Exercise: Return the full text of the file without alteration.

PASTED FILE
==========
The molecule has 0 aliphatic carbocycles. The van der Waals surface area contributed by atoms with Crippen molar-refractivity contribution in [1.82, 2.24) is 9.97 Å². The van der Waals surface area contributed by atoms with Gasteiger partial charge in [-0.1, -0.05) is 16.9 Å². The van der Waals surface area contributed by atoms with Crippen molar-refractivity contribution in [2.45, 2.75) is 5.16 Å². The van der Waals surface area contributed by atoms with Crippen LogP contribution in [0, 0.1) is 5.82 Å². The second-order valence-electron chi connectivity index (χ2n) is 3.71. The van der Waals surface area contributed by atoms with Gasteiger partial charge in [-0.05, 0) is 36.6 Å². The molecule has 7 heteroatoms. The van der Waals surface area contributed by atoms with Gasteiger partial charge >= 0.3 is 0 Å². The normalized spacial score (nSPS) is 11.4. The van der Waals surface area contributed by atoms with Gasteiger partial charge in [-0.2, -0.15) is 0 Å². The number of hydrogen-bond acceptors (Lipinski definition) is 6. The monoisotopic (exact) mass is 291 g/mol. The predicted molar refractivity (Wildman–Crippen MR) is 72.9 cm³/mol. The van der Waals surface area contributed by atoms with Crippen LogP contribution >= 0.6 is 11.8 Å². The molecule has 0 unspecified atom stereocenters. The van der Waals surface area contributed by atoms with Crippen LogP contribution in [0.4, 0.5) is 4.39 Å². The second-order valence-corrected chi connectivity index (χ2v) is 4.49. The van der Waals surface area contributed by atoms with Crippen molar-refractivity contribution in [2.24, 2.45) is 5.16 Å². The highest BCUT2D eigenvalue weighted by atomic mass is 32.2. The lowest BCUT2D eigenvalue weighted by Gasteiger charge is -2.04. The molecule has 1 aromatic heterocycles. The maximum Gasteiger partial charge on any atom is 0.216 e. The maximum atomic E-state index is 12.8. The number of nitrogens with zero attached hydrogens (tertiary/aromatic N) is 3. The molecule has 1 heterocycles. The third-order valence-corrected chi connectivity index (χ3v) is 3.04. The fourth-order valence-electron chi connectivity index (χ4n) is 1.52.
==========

The molecule has 0 aliphatic carbocycles. The van der Waals surface area contributed by atoms with Crippen molar-refractivity contribution in [1.82, 2.24) is 9.97 Å². The van der Waals surface area contributed by atoms with Gasteiger partial charge in [-0.1, -0.05) is 16.9 Å². The van der Waals surface area contributed by atoms with Crippen molar-refractivity contribution in [2.45, 2.75) is 5.16 Å². The van der Waals surface area contributed by atoms with Crippen LogP contribution in [0, 0.1) is 5.82 Å². The second-order valence-electron chi connectivity index (χ2n) is 3.71. The van der Waals surface area contributed by atoms with Gasteiger partial charge in [-0.05, 0) is 36.6 Å². The molecule has 7 heteroatoms. The van der Waals surface area contributed by atoms with Gasteiger partial charge >= 0.3 is 0 Å². The normalized spacial score (nSPS) is 11.4. The van der Waals surface area contributed by atoms with Gasteiger partial charge in [-0.2, -0.15) is 0 Å². The number of hydrogen-bond acceptors (Lipinski definition) is 6. The monoisotopic (exact) mass is 291 g/mol. The predicted molar refractivity (Wildman–Crippen MR) is 72.9 cm³/mol. The van der Waals surface area contributed by atoms with Crippen LogP contribution >= 0.6 is 11.8 Å². The molecule has 0 unspecified atom stereocenters. The van der Waals surface area contributed by atoms with Crippen LogP contribution in [0.4, 0.5) is 4.39 Å². The second-order valence-corrected chi connectivity index (χ2v) is 4.49. The van der Waals surface area contributed by atoms with Crippen molar-refractivity contribution in [2.24, 2.45) is 5.16 Å². The highest BCUT2D eigenvalue weighted by atomic mass is 32.2. The lowest BCUT2D eigenvalue weighted by Gasteiger charge is -2.04. The molecule has 1 aromatic heterocycles. The maximum Gasteiger partial charge on any atom is 0.216 e. The maximum atomic E-state index is 12.8. The number of nitrogens with zero attached hydrogens (tertiary/aromatic N) is 3. The molecule has 1 heterocycles. The third-order valence-corrected chi connectivity index (χ3v) is 3.04. The fourth-order valence-electron chi connectivity index (χ4n) is 1.52.